With digital business processes in place, you can save time, plug revenue holes, and reduce users’ frustration.

2. Aim for optimized digital platforms

Governments can achieve a consistent user experience by merging their digital channels.

Using a single centralized platform allows citizens to navigate and receive all kinds of information and services in a commonplace. This is so much better than using numerous apps and websites for different services and then eventually losing track of them.

Also, by using the same solution for repeated service transactions, such as making payments, governments can make the process more familiar to their users and encourage widespread adoption of the solution.

Moreover, with a consistent look and feel of the digital solution, citizens experience a trust boost in the government's brand.

3. Innovation and agility at their best

Innovation and Agility

Agility at all levels of government reduces bureaucracy, allowing officials to meet the needs of their citizens and businesses.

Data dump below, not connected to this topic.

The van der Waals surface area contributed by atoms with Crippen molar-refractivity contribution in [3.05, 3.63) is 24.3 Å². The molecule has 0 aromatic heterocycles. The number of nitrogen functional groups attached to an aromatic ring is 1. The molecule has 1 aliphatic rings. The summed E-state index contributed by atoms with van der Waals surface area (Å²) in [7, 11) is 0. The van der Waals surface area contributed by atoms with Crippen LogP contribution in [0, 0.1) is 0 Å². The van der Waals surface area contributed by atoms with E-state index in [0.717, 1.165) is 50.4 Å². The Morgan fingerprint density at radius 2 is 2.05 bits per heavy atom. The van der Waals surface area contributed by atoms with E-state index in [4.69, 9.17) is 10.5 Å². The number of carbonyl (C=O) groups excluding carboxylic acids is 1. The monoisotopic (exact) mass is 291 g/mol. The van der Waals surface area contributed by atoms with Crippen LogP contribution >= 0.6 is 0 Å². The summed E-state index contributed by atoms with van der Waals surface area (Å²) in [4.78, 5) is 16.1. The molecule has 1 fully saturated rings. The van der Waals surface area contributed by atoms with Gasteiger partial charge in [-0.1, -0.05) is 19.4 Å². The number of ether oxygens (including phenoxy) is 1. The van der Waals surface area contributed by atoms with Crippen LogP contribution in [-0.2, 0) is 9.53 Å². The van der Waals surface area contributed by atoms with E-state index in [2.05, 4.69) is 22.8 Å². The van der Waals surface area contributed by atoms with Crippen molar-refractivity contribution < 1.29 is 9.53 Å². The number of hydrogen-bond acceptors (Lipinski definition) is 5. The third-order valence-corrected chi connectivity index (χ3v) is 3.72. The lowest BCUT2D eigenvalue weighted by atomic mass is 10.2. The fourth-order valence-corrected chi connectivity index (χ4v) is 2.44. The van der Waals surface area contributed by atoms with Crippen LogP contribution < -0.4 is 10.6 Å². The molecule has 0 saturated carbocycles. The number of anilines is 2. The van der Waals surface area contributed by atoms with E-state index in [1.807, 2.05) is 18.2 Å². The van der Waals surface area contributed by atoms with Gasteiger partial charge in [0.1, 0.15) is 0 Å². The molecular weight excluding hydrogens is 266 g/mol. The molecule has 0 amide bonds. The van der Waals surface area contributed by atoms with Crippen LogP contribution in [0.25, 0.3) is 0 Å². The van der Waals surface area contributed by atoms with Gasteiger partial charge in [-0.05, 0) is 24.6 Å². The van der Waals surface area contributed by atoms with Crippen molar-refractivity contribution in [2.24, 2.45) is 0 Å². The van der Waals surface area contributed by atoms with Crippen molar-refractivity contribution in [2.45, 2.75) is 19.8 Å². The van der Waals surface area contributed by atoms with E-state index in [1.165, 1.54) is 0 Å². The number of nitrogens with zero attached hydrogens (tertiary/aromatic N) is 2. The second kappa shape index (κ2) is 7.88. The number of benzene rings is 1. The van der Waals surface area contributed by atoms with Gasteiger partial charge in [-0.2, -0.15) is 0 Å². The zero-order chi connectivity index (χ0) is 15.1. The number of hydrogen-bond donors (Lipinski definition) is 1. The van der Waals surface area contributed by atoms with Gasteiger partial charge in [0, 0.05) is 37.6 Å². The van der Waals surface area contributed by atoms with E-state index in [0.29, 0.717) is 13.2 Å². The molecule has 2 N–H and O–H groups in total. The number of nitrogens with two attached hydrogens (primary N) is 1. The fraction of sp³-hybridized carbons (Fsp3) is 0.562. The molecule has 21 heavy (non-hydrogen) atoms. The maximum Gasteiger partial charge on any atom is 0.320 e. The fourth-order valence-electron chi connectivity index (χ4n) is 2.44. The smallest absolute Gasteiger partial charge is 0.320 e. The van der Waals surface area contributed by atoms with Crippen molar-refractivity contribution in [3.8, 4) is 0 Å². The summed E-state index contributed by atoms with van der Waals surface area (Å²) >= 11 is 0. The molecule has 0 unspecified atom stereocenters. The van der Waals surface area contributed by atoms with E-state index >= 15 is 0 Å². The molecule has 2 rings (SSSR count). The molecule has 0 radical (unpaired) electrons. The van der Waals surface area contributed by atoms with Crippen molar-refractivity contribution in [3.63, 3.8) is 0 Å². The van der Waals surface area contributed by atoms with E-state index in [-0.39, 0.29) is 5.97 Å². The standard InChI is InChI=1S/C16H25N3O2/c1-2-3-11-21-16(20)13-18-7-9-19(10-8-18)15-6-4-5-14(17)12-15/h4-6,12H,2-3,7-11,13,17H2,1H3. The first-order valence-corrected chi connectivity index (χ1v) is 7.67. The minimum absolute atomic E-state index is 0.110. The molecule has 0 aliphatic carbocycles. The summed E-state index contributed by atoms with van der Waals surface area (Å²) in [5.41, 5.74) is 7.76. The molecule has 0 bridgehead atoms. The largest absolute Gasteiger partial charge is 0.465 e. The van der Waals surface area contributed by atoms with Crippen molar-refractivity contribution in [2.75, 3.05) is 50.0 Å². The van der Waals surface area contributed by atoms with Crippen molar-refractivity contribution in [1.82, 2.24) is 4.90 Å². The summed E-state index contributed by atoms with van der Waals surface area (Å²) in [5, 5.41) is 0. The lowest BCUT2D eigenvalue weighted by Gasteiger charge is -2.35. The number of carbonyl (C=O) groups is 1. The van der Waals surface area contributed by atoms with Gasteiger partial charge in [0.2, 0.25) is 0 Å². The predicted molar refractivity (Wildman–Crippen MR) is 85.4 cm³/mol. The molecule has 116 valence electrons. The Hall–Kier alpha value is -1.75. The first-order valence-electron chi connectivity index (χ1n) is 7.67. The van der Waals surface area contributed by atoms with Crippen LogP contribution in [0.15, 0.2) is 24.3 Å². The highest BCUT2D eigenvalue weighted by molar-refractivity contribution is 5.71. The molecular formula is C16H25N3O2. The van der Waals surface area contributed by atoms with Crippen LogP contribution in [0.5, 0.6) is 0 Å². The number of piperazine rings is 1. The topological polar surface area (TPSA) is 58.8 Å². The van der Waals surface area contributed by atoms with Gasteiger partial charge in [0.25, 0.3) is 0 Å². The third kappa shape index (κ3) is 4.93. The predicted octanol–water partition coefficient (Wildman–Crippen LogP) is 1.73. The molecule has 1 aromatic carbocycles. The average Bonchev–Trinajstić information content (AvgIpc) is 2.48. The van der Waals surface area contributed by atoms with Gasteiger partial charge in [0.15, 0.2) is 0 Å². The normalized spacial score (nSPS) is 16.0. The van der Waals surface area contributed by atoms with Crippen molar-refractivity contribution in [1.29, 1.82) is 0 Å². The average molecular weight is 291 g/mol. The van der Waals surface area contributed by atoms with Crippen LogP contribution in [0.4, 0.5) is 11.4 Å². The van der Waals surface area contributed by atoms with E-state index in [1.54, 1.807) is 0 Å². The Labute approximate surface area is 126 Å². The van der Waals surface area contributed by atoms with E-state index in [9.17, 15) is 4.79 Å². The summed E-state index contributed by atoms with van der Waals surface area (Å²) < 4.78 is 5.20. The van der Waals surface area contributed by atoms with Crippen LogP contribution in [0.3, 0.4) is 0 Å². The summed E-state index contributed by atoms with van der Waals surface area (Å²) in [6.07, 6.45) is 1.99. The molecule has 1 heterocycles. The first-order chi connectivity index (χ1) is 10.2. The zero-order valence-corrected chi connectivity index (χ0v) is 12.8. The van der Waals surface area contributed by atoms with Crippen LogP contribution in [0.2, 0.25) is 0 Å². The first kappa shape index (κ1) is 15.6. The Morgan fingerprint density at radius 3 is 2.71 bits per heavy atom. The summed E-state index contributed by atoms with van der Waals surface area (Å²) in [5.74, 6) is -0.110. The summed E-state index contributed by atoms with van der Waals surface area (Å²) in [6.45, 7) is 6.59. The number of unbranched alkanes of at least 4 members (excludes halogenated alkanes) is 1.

If you wish to thrive in an ever-changing world and be agile, you must be open to trying out new things and embracing emerging technology.

One way that you can do this is by using emerging technologies like virtual reality (VR), artificial intelligence (AI), machine learning (ML), blockchain, and natural language processing (NLP). Through these types of advanced technologies, you’ll be able to deliver some form of innovation and agility.

The critical thing to remember here is that innovation and agility aren't automatically guaranteed by adopting new technology. Instead, you have to create a culture of innovation and collaboration for new ideas to be tried and tested - otherwise, it'll just be another failed initiative on your part.

One example that has brought agility to the public sector is the integration of biometrics into e-IDs to access government services such as tax payments, medical records, or even e-voting on smart devices.

Indoor digital navigation via smartphones or even self-driving vehicles is another case that can revolutionize how citizens benefit.

4. Use data as an asset for improved transparency

Progressive organizations are shifting to evidence-based policy and program decisions.

This approach is well-suited for the public sector as they deal with massive data. However, this data must be appropriately utilized.

One of the core advantages of gathering data and analytics is enabling agile decision-making processes. This is essential for the delivery of effective services to citizens.